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Lagos doctors to end strike after curfew harassment complaint remedied

Lagos doctors to end strike after curfew harassment complaint remedied
epa08434225 A view of a crowded street with human and vehicular traffic in Mafoluku district in Lagos, Nigeria, 20 May 2020. With Lagos as the epicentre of the coronavirus disease in Nigeria, the most populous country in Africa has a record of 6,401 confirmed cases of the coronavirus, according the data shown on the Nigeria Centre for Disease Control website on 20 May 2020. EPA-EFE/AKINTUNDE AKINLEYE

LAGOS, May 21 (Reuters) - Nigeria's largest medical union ordered its members in the commercial capital Lagos to go back to work on Thursday, ending a strike over alleged police harassment of doctors as they travelled to and from work during a night curfew.

The West African country has had more than 6,000 confirmed cases of the coronavirus and 200 deaths. Most of the cases have been in Lagos, sub-Saharan Africa’s biggest city with some 20 million people.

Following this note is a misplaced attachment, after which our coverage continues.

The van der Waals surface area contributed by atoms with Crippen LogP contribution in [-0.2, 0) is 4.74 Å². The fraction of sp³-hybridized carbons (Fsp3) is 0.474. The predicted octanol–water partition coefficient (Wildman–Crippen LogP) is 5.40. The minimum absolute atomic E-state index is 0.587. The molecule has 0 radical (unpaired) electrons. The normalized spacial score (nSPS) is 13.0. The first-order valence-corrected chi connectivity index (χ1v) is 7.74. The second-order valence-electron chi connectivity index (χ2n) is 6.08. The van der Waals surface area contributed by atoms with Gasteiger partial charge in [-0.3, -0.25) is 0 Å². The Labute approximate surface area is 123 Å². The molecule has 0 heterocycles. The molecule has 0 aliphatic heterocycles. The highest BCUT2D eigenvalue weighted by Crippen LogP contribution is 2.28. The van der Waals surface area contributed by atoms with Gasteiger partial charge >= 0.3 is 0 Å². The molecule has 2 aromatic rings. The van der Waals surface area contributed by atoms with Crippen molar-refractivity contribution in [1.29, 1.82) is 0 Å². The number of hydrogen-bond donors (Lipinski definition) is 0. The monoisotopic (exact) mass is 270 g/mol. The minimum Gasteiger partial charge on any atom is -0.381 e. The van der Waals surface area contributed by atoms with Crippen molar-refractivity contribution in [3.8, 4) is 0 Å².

A lockdown in Lagos lasting just over a month was eased on May 4, but an overnight curfew was put in place nationwide. Essential workers were given the right to move at all times.

But the Nigerian Medical Association (NMA), which represents doctors, said it was not properly implemented and doctors had been harassed by police.

The union, which ordered Lagos members to cease work indefinitely from Wednesday evening, said it had received assurances that doctors would be exempt from the curfew and would be allowed to move freely.

In a statement, the NMA Lagos branch said the industrial action “is hereby reversed and our members are hereby directed to resume work from 6 p.m. today”. (Reporting by Alexis Akwagyiram; Editing by Jon Boyle and Nick Macfie)

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